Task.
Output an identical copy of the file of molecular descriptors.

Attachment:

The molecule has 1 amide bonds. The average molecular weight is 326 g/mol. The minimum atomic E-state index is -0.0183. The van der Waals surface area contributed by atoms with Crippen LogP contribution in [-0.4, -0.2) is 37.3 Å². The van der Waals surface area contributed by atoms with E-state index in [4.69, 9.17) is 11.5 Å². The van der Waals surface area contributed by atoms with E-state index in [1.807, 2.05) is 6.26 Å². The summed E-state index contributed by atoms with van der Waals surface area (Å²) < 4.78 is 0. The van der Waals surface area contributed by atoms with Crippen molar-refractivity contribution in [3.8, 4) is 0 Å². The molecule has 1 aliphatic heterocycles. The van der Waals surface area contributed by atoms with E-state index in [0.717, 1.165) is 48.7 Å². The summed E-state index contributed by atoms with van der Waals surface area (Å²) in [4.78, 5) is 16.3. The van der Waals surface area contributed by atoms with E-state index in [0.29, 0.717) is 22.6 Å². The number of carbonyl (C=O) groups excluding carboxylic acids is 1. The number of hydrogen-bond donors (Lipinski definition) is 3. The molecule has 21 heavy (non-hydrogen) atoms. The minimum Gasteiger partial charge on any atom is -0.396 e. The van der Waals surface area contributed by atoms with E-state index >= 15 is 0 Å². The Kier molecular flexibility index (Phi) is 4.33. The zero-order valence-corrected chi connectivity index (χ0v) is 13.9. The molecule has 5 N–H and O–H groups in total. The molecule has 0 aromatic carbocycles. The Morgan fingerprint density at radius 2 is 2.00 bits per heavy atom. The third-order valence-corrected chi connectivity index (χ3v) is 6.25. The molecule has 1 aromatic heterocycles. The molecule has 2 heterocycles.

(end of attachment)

The molecule has 1 amide bonds. The average molecular weight is 326 g/mol. The minimum atomic E-state index is -0.0183. The van der Waals surface area contributed by atoms with Crippen LogP contribution in [-0.4, -0.2) is 37.3 Å². The van der Waals surface area contributed by atoms with E-state index in [4.69, 9.17) is 11.5 Å². The van der Waals surface area contributed by atoms with E-state index in [1.807, 2.05) is 6.26 Å². The summed E-state index contributed by atoms with van der Waals surface area (Å²) < 4.78 is 0. The van der Waals surface area contributed by atoms with Crippen molar-refractivity contribution in [3.8, 4) is 0 Å². The molecule has 1 aliphatic heterocycles. The van der Waals surface area contributed by atoms with E-state index in [0.717, 1.165) is 48.7 Å². The summed E-state index contributed by atoms with van der Waals surface area (Å²) in [4.78, 5) is 16.3. The van der Waals surface area contributed by atoms with E-state index in [0.29, 0.717) is 22.6 Å². The number of carbonyl (C=O) groups excluding carboxylic acids is 1. The number of hydrogen-bond donors (Lipinski definition) is 3. The molecule has 21 heavy (non-hydrogen) atoms. The minimum Gasteiger partial charge on any atom is -0.396 e. The van der Waals surface area contributed by atoms with E-state index >= 15 is 0 Å². The Kier molecular flexibility index (Phi) is 4.33. The zero-order valence-corrected chi connectivity index (χ0v) is 13.9. The molecule has 5 N–H and O–H groups in total. The molecule has 0 aromatic carbocycles. The Morgan fingerprint density at radius 2 is 2.00 bits per heavy atom. The third-order valence-corrected chi connectivity index (χ3v) is 6.25. The molecule has 1 aromatic heterocycles. The molecule has 2 heterocycles.